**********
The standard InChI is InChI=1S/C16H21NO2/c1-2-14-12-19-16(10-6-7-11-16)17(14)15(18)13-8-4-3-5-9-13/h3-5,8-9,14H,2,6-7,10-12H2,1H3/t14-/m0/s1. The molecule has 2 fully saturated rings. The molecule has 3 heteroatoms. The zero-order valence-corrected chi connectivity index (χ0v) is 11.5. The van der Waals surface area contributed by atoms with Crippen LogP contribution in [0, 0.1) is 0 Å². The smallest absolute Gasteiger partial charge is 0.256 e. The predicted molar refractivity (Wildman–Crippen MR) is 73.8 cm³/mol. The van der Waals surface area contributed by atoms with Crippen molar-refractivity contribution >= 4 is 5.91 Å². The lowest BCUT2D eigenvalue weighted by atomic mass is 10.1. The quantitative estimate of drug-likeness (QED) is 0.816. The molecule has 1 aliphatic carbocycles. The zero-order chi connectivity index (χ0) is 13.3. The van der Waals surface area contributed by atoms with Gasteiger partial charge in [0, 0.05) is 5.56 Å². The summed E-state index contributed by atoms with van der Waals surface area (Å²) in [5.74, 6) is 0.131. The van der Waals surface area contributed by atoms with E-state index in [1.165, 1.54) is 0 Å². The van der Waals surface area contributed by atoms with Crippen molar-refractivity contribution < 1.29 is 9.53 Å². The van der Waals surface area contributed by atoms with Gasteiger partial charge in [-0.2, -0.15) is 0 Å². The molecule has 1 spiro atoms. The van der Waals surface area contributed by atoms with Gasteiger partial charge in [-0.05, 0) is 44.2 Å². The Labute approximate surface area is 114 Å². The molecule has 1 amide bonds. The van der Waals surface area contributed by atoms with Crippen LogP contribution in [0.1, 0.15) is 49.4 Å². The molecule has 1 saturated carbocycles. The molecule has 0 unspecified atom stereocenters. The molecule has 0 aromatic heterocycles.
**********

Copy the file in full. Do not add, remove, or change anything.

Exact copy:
The standard InChI is InChI=1S/C16H21NO2/c1-2-14-12-19-16(10-6-7-11-16)17(14)15(18)13-8-4-3-5-9-13/h3-5,8-9,14H,2,6-7,10-12H2,1H3/t14-/m0/s1. The molecule has 2 fully saturated rings. The molecule has 3 heteroatoms. The zero-order valence-corrected chi connectivity index (χ0v) is 11.5. The van der Waals surface area contributed by atoms with Crippen LogP contribution in [0, 0.1) is 0 Å². The smallest absolute Gasteiger partial charge is 0.256 e. The predicted molar refractivity (Wildman–Crippen MR) is 73.8 cm³/mol. The van der Waals surface area contributed by atoms with Crippen molar-refractivity contribution >= 4 is 5.91 Å². The lowest BCUT2D eigenvalue weighted by atomic mass is 10.1. The quantitative estimate of drug-likeness (QED) is 0.816. The molecule has 1 aliphatic carbocycles. The zero-order chi connectivity index (χ0) is 13.3. The van der Waals surface area contributed by atoms with Gasteiger partial charge in [0, 0.05) is 5.56 Å². The summed E-state index contributed by atoms with van der Waals surface area (Å²) in [5.74, 6) is 0.131. The van der Waals surface area contributed by atoms with E-state index in [1.165, 1.54) is 0 Å². The van der Waals surface area contributed by atoms with Crippen molar-refractivity contribution < 1.29 is 9.53 Å². The van der Waals surface area contributed by atoms with Gasteiger partial charge in [-0.2, -0.15) is 0 Å². The molecule has 1 spiro atoms. The van der Waals surface area contributed by atoms with Gasteiger partial charge in [-0.05, 0) is 44.2 Å². The Labute approximate surface area is 114 Å². The molecule has 1 amide bonds. The van der Waals surface area contributed by atoms with Crippen LogP contribution in [0.1, 0.15) is 49.4 Å². The molecule has 1 saturated carbocycles. The molecule has 0 unspecified atom stereocenters. The molecule has 0 aromatic heterocycles.